Dedicated to the deer that roam the neighborhood where I am currently living. They aren’t Legend of Zelda fans and they make driving precarious, but they sure are cute.
It was not uncommon for wild animals to wander into the Kokiris’ village. Birds and squirrels were frequent visitors and residents, but so, too, shier beasts like foxes were seen among the little hollow tree houses. Every so often, in the spring, herds of deer would make their way through the area. One year, a herd seemed to make the village its territory. Perhaps it was the grass, which had sprung up especially lush that year, or maybe a feeling of safety that the
provided, it being an area that was protected from evil by powerful spirits. Kokiri Forest
This herd was all does and their young fawns. There were no predators here, for the Kokiri did not eat meat, having all of their balanced meals provided for them by the growth of the forest under the benevolence of the Great Deku Tree, supplemented, on occasion, with milk from wild cattle, which were happy to provide for the children if they hummed or played a certain tune on any instrument they had available. Even if they had been omnivores, the Kokiri would never have tried to take on venison, for deer were too large and strong for them to bring down – not to mention the fact that they thought of the animals as “cute.” The beasts grazed along the outskirts of the village in the mornings and evenings and would disappear into the depths of the forest at .
The Kokiri could approach them with no trouble. Does grazed passively as the children petted their necks. They’d approach even the fawns, offering them apples, berries and other treats. The animals sniffed and snorted at the children’s guardian fairies as they flit around their long noses and broad ears.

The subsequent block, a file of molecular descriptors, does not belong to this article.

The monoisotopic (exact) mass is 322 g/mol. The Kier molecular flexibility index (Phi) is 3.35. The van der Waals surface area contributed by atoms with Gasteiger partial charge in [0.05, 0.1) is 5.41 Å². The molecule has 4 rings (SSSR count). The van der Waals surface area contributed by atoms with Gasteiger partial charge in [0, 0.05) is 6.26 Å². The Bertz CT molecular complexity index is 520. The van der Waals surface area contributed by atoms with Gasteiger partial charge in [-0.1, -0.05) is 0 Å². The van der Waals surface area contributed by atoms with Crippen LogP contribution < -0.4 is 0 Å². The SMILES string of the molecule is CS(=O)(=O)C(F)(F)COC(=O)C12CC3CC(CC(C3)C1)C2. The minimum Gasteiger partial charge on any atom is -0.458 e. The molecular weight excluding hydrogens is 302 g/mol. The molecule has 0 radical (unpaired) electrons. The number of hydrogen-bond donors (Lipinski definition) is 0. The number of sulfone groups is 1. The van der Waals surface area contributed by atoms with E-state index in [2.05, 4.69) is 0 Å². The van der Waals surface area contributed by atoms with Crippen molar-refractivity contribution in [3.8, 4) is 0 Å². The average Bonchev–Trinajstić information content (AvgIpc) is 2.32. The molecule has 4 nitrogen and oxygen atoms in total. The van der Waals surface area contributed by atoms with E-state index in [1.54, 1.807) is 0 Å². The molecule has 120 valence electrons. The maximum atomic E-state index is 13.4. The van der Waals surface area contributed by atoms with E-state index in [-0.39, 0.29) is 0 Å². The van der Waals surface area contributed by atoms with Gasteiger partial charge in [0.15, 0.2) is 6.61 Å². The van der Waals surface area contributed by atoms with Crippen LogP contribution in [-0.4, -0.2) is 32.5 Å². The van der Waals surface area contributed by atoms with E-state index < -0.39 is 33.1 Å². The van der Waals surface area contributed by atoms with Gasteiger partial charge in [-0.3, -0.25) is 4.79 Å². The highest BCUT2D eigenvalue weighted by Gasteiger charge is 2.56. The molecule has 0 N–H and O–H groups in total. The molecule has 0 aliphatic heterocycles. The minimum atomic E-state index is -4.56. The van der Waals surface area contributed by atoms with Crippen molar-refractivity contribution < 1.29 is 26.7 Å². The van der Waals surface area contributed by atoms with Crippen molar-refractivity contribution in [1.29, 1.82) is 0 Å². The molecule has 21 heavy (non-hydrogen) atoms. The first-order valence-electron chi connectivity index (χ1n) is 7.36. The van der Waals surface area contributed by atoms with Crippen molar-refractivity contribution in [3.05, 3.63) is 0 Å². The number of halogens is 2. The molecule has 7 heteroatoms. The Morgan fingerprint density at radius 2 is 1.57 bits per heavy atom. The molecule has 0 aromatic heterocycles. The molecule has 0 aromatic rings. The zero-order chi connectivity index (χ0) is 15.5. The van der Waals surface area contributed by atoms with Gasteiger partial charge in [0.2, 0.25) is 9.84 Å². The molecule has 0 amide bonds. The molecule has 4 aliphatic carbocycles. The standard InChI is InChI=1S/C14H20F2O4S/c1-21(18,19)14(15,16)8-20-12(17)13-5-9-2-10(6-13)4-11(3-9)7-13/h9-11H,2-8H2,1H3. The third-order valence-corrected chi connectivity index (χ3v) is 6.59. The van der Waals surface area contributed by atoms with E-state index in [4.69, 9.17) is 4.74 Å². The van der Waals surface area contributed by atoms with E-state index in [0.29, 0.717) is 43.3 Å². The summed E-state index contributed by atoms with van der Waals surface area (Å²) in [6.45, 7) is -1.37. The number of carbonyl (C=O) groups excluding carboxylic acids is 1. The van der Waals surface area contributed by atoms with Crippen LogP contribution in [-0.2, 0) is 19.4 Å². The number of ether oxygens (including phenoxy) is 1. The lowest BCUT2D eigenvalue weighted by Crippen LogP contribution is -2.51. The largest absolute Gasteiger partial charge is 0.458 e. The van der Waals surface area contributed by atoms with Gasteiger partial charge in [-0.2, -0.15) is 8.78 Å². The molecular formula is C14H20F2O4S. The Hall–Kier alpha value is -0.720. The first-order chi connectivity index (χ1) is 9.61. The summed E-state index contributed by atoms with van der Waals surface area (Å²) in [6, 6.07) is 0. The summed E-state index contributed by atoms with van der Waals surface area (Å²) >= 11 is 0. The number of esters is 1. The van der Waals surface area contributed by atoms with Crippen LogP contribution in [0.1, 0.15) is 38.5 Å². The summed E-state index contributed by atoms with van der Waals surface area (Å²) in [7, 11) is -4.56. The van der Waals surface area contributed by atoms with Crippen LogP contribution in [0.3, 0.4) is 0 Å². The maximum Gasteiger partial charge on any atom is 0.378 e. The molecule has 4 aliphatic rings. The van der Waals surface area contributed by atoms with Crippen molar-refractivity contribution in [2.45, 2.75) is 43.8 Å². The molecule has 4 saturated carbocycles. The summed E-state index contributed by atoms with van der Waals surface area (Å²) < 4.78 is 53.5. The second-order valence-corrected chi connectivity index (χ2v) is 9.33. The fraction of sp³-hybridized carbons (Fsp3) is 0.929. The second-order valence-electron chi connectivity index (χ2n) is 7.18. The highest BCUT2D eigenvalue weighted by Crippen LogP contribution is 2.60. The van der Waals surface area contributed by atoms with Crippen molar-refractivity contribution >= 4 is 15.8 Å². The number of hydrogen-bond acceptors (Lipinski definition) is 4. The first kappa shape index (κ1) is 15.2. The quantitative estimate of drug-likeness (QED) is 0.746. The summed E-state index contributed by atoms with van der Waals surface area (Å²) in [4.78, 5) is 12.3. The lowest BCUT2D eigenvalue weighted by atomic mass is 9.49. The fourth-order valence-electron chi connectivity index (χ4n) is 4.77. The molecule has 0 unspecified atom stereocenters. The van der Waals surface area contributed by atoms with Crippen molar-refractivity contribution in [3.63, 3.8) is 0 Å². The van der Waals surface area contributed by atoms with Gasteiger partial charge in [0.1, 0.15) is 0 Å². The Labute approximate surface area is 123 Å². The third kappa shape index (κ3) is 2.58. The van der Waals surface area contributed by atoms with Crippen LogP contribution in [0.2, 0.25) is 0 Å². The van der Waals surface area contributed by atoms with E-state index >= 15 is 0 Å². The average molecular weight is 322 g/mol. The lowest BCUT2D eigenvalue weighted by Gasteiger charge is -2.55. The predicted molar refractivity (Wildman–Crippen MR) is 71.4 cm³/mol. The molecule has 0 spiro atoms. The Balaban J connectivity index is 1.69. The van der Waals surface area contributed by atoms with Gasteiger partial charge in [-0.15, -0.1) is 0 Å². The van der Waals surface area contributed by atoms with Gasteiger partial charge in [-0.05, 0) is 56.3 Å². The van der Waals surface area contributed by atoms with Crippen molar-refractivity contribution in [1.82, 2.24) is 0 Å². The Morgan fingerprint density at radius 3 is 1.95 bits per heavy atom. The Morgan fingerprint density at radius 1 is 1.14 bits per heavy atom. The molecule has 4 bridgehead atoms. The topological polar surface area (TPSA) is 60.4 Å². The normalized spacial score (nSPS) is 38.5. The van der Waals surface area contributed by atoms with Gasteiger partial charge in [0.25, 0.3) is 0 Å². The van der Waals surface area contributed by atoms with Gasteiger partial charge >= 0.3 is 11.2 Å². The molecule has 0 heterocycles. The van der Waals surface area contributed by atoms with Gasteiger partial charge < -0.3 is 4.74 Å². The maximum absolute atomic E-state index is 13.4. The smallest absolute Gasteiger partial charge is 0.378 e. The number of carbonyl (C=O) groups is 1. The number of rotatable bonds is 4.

Then, there was Link, known throughout the village as their only member who did not have a guardian fairy. Whenever he tried to approach any of the deer, their ears would shoot up in alarm, they’d bark and they’d run back into the woods. One doe had even stood before her fawn and threatened the boy, stamping her hoof and lowering her head. He always approached slowly and quietly, to show that he was no threat. He approached the deer the same way as the other children did. He had no idea why the animals did not like him and it gave him a lonesome sorrow.
He sat upon one of the village precipices late one morning, looking down upon the village and the resident herd with the telltale lights of his friends’ fairies among them. His ears twitched as he heard the clatter of feet on the wooden bridge that lead up to this place.
“Oh, hi, Saria,” he said as the girl sat beside him. Her fairy, Ephemera, was nuzzled comfortably in her green hair, sound asleep. That was a peculiar quirk about fairies – When they were not flying or floating about, they liked to rest atop the heads of their charges, often snuggled in their hair for warmth. The name of a Kokiri’s fairy was usually known only to the Kokiri child and the fairy themselves, but Saria had shared the name of her fairy with Link. Ephemera did not seem to mind and had come to act as something like a “shared fairy” at times during certain games and when Link was feeling lonely, at the bidding of Saria, of course. Her name meant “Something Fleeting.”
“What are you doing up here all by yourself?” Saria inquired. “You look sad. Has Mido been saying mean things again?”
“No,” Link replied, his gaze set on the herd of deer in the distance below. “Why do they run away from me?” he asked. “Whenever I get close, they run. Everyone else can get close to them, but they’re scared of me… like I’m some kind of monster.”
“Oh, Link,” Saria sighed, placing a hand on his back, “you’re not a monster and don’t you ever think like that! You’re just a little different, that’s all.”
“Different… because I don’t have a fairy…”
“I think the deer are scared of you because you have a bit of a different aura.”
“Aura? What’s that?” Link asked, turning to his friend.
“It’s… it’s kind of like a smell. You smell different to them.”
Link gave her a look of surprised offense. “But I take baths in the pond just like everybody else!” He sniffed his arm, “I don’t smell!”